Process 1 101 U Chesapeake 
Building. Offered by University 
Human Resources, this seminar 
teaches supervisors how to 
manage the PRD process and 
evaluate performance effec- 
tively. This course is required 
for all supervisors/managers 
who are responsible for super- 
vising a non-faculty employee. 
PRD: The Key to Performance 
and Productivity is a prerequi- 
site for this course. Free. To reg- 
ister, go to 
and click on "Training Pro- 
grams ." For more information, 
call 5-5651. 


June 17 

9 a.m.-noon, Making Every 
Minute Count: Learn How 
to Be More Productive and 
Less Stressed 1101U Chesa- 
peake Building. Participants 
will learn practical time man- 
agement tools, skills and strate- 
gies to be more productive 
and less stressed. The cost is 
$50. To register, go to www. and click on 
"Training Programs." For more 
information, call 5-5651. 

9 a.m. 4 p.m., Cyberethics, 

Cybersecurity and Cyber- 
safety: Implications for K- 
12 & Higher Education Ben- 
jamin Building. Hosted by Col- 
lege of Education and Educa- 
tion Technology Outreach 
through June 18. Topics 
include: property and copy- 
right, plagiarism, effective secu- 
rity practices and accessibility 
issues. See full program at 
www.edtechoutreach. umd. edu/ 
cy berethicsseminar2004 . html . 
Reduced fee for faculty, staff 
and students. For more infor- 
mation, contact Davina Pruitt- 
Mende at 4-8202 or 
dp 1 5 1 ® umail . umd .edu . 

June 18 

8:45 a.m. -4 p.m. Introduc- 
tory Microsoft Access 
Training (OIT) 4404 Comput- 
er & Space Science. Students 
will learn how to create and 
use database objects, including 
tables, queries, forms and 
reports. Registration is 
required at least three days 
prior to the class date at The 
fee is $90. For more informa- 
tion, contact Jane 5. Wieboldt 
at 5-0443 or oit-training® 

9a.m. -4p.m., Managing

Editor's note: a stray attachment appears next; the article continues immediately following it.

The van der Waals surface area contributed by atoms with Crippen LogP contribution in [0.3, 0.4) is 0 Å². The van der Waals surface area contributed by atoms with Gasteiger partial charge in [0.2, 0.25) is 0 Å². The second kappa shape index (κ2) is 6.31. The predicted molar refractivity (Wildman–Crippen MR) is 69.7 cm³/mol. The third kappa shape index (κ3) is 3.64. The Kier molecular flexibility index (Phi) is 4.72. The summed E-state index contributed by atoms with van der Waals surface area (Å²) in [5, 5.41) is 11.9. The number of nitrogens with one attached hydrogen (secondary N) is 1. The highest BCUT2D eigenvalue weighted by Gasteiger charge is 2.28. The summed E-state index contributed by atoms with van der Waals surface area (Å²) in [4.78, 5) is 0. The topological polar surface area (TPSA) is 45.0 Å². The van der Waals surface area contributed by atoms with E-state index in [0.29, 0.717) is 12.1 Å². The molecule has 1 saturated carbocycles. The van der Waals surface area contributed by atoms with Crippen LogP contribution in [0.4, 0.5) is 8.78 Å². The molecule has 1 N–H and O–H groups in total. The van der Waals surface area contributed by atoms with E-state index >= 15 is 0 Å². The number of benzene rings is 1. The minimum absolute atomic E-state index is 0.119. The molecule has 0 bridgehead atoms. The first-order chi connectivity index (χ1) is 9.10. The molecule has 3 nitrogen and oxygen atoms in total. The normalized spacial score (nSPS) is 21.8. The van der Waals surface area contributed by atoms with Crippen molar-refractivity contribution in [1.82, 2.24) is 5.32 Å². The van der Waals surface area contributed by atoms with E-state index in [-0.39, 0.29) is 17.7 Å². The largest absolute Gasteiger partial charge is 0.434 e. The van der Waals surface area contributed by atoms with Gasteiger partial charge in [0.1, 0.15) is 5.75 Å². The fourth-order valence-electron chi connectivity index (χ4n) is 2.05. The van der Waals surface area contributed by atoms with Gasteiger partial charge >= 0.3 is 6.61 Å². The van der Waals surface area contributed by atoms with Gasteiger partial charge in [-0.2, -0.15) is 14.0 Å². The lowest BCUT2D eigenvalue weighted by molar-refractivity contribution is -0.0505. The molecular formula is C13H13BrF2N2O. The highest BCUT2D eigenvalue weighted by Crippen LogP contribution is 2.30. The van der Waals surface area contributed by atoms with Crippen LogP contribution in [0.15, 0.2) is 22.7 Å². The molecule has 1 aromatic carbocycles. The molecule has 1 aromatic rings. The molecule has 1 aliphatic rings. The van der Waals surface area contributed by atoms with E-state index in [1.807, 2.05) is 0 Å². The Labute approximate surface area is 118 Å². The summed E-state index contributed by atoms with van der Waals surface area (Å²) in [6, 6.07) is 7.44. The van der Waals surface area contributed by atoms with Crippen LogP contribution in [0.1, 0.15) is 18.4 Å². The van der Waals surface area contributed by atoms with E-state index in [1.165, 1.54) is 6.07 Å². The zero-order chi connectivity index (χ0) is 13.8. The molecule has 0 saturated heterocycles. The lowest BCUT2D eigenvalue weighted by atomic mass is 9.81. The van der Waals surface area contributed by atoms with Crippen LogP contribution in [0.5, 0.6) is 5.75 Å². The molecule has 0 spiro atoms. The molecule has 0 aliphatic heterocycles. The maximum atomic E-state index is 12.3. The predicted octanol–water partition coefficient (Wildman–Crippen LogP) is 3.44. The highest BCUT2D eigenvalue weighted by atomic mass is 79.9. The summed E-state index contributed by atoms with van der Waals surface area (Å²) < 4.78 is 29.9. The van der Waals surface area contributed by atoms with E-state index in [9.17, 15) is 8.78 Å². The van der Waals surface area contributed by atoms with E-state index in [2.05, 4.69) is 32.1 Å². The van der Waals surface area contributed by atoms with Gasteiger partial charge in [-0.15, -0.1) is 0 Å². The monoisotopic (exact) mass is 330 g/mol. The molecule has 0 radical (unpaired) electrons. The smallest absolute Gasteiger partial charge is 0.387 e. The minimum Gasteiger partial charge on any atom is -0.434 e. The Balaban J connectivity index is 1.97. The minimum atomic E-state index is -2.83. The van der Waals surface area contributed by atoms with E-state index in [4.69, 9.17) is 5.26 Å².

Emotions: Optimizing Per- 
formance and Achieving 
Flow 1 101U Chesapeake 
Building. This workshop is 
designed to enhance partici- 
pants' skills in actively manag- 
ing emotional states so that 
their working performance is 
maximized. The cost is $100. 
To register, go to www.uhr. and click on "Training 
Programs." For more informa- 
tion call 5-5651. 


June 23 

2-4 p.m. Women of Color 
Awards Ceremony Multipur- 
pose Room, Nyumburu Cul- 
tural Center. For more informa- 
tion, contact Dianne Sullivan at 


june 24 

9a .m .-noon. Managing Stu- 
dent Staff 1 101U Chesapeake 
Building. Learn how to moti- 
vate students who may not feel 

their assignment is a "real job." 
Learn strategies to handle 
requests for flexible schedules, 
communicate clear expecta- 
tions of the job and handle 
motivational, performance and 
attendance issues. The cost is 
$50. To register, go to www. and cUck on 
"Training Programs." For more 
information call 5-5651. 

june 25 

9a.m. -noon. The Right 
"Weigh" to Managing Your 
Weight for a Lifetime 1 in U' 
Chesapeake Building. This 
workshop offers a non-diet 
approach to managing weight. 
Weight management involves 
adopting a lifestyle that 
includes a healthful eating 
plan, a positive attitude, per- 
sonal control and regular phys- 
ical activity. Instructor: Jane 
Jakubczak, nutritionist, Univer- 
sity Health Center. Free. To reg- 
ister, go to 
and click on "Training Pro- 
grams." For more information 
call 5-5651. 

june 29 

9a.m. -4 p.m.. How to Han- 
dle Difficult People in the 
Workplace 1101U Chesa- 
peake Building. Research 
shows that certain individuals 
have learned to behave in a 
dysfunctional manner to keep 
others off-balance. Workshop 
participants will discover how 
to recognize the characteris- 
tics of common difficult behav- 
iors, understand why certain